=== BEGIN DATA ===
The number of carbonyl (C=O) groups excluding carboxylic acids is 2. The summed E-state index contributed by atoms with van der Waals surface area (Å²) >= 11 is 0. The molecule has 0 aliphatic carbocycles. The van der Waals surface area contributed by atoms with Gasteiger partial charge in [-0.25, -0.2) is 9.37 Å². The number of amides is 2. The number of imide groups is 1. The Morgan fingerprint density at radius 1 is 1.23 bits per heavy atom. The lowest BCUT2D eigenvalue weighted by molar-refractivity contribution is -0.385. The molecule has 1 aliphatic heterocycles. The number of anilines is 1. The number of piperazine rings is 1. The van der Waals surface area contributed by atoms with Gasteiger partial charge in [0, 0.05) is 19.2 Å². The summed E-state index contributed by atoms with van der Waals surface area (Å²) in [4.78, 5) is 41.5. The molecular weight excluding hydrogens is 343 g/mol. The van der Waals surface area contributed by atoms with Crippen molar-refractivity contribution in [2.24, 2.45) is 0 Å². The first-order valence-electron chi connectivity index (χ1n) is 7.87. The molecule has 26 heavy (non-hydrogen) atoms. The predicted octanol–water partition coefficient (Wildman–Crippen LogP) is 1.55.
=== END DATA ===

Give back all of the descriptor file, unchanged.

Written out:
The number of carbonyl (C=O) groups excluding carboxylic acids is 2. The summed E-state index contributed by atoms with van der Waals surface area (Å²) >= 11 is 0. The molecule has 0 aliphatic carbocycles. The van der Waals surface area contributed by atoms with Gasteiger partial charge in [-0.25, -0.2) is 9.37 Å². The number of amides is 2. The number of imide groups is 1. The Morgan fingerprint density at radius 1 is 1.23 bits per heavy atom. The lowest BCUT2D eigenvalue weighted by molar-refractivity contribution is -0.385. The molecule has 1 aliphatic heterocycles. The number of anilines is 1. The number of piperazine rings is 1. The van der Waals surface area contributed by atoms with Gasteiger partial charge in [0, 0.05) is 19.2 Å². The summed E-state index contributed by atoms with van der Waals surface area (Å²) in [4.78, 5) is 41.5. The molecular weight excluding hydrogens is 343 g/mol. The van der Waals surface area contributed by atoms with Crippen molar-refractivity contribution in [2.24, 2.45) is 0 Å². The first-order valence-electron chi connectivity index (χ1n) is 7.87. The molecule has 26 heavy (non-hydrogen) atoms. The predicted octanol–water partition coefficient (Wildman–Crippen LogP) is 1.55.